you have no actual data apart from a presumed slope from a difficult to read line. you yourself say that eyeballing such a line is insufficient. why don’t you just admit that you can’t back up this data?

  • Scientist

    Why the fuck do you keep asking me for Tamino’s data? If you want something from Tamino, fuck off and ask him for it. Why would you expect me to have figures used by a random blogger? I’ve told you how to recreate the graph so fucking go and do that, or shut the fuck up.

  • morganovich

    you are the one who cited it as evidence that GISS does not overstate warming.

    but you never bothered to check its numbers and can’t come up with them. if i had pointed to that graph, you would certainly have asked me for the data.

    i guess your standard of evidence is not terribly high…

    given your repeated insistence throughout myriad postings on this site that others produce the numbers behind anything they cite, this seems a significant lapse for you to expect us to tolerate.

    you are both a hypocrite and a charlatan, and worse, you are an uncouth boor that acts like a petulant child.

    i had hoped that by engaging in a data centric conversation with you, i could elicit some manner of civilized discourse and delve into the science of the subject matter.

    however, i see now that you are utterly incapable of such.

    i wash my hands of you.

  • Scientist

    Can’t come up with the numbers? I’ve told you several times how to get them but you’re so retarded you can’t understand that. You’re a fucking moron. An absolute fucking moron. Follow the methodology and make the graph. What the fuck else do you expect people to tell you? You want someone to wipe your arse when you’ve had a shit? Do you dribble when you eat? Fucking pathetic.

  • kuhnkat

    Scientist,

    are you really a 13 year old??

    “You’re a fucking moron. An absolute fucking moron. Follow the methodology and make the graph. What the fuck else do you expect people to tell you? You want someone to wipe your arse when you’ve had a shit? Do you dribble when you eat? Fucking pathetic.”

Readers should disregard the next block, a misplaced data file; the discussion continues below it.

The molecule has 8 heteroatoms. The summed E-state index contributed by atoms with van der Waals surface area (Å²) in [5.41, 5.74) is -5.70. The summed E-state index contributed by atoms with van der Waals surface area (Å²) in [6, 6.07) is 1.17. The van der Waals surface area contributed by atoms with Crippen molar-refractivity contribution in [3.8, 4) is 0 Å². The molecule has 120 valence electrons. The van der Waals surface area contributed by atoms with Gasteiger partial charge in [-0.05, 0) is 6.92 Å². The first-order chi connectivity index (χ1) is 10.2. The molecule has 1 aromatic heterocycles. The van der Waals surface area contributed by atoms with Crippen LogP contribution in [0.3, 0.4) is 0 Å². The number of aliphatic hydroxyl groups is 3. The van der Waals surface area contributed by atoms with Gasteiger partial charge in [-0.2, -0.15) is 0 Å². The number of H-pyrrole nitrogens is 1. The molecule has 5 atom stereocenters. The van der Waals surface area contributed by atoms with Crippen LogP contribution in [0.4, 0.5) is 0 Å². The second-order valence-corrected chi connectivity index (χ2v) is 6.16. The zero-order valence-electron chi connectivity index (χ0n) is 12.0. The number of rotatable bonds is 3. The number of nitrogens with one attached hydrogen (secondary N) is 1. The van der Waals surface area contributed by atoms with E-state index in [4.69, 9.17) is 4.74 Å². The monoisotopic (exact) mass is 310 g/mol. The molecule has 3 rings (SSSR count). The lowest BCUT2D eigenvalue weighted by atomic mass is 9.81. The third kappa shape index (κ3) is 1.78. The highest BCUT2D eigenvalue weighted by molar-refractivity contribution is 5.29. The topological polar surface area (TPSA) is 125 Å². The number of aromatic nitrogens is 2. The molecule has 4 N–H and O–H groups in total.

Look, in March when the GISS avg tem for the month went up about .5c and everyone else went up .2c or more LESS, it can’t be covered by hand waving statistics and cursing.

    GISS is not only warmer now, but, it is getting cooler in the past as they “adjust” their problem stations giving a stronger WARMING TREND!!!

    Oh yeah, that also adjusts their reference period.

    You lose. Now go suck your thumb.

    PS: Why would anyone want to waste their time proving something pointless???

  • bob

    Why is it necessary to compare UHI biased urban stations with their rural neighbours which have NO such biase. I cannot understand why there is a need to mathematically tease out this UHI bias from the urban stations and use the resulting data when there are enough rural stations with uncontaminated data that could have been used in the first place. There are I understand an adequate number of historical rural stations available certainly in the northern hemisphere and especially in the US to totally discount all urban stations.

    Please explain.

  • bob

    To be able to see signs of global warming linked to CO2 you need two things (1) accurate CO2 data and (2) accurate temperature data. There is accurate CO2 data but only I believe since 1958 at Mauna Loa, as for temperature, well there are thousands of high quality rural weather stations throughout the world and especially in the US and the northern hemisphere that have long histories and NO UHI bias. These stations are totally uncontaminated and provide temperature data from a totally natural environment like Mauna Loa does for CO2.

    What do warmers such as Hanson/Giss do, well, they compare data from a highly UHI contaminated urban city weather station with CLEAN data from a neighbouring RURAL station. They then Use some secret algorithm put all the data through a computer which then gives them the result in degrees C. The odd thing is that the result always shows a steep rising temperature trend when the neighbouring RURAL CLEAN data shows only a flat or a slightly rising trend.

    Would it not have been more logical to have discarded the contaminated data from the Urban stations and used only the clean data from the Rural sites. I believe the answer to this is that this method would not allow the use of this secret algorithm which makes it difficult to detect how much the data is being manipulated.

    Bad data + good data = very good data, because it shows rising temperatures this is called Hansonisation.

    Good data from rural weather stations = NO link between CO2 and temperature rise and we don`t want that do we. .